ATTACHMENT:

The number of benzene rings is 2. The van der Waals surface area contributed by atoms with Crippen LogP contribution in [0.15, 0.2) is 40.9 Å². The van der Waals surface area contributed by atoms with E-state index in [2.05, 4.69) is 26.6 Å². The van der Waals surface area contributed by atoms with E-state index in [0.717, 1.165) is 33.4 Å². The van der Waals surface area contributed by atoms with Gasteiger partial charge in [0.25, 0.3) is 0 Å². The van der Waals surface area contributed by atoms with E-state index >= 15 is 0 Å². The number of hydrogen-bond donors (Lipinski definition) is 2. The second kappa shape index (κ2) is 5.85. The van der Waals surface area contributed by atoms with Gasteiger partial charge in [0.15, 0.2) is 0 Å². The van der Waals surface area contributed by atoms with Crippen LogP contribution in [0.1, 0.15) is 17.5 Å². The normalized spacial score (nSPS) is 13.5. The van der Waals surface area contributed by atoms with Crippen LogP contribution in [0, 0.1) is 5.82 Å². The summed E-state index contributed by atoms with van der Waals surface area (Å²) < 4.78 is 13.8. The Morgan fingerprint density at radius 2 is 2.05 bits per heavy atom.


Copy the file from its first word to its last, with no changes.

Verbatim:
The number of benzene rings is 2. The van der Waals surface area contributed by atoms with Crippen LogP contribution in [0.15, 0.2) is 40.9 Å². The van der Waals surface area contributed by atoms with E-state index in [2.05, 4.69) is 26.6 Å². The van der Waals surface area contributed by atoms with E-state index in [0.717, 1.165) is 33.4 Å². The van der Waals surface area contributed by atoms with Gasteiger partial charge in [0.25, 0.3) is 0 Å². The van der Waals surface area contributed by atoms with E-state index >= 15 is 0 Å². The number of hydrogen-bond donors (Lipinski definition) is 2. The second kappa shape index (κ2) is 5.85. The van der Waals surface area contributed by atoms with Gasteiger partial charge in [0.15, 0.2) is 0 Å². The van der Waals surface area contributed by atoms with Crippen LogP contribution in [0.1, 0.15) is 17.5 Å². The normalized spacial score (nSPS) is 13.5. The van der Waals surface area contributed by atoms with Crippen LogP contribution in [0, 0.1) is 5.82 Å². The summed E-state index contributed by atoms with van der Waals surface area (Å²) < 4.78 is 13.8. The Morgan fingerprint density at radius 2 is 2.05 bits per heavy atom.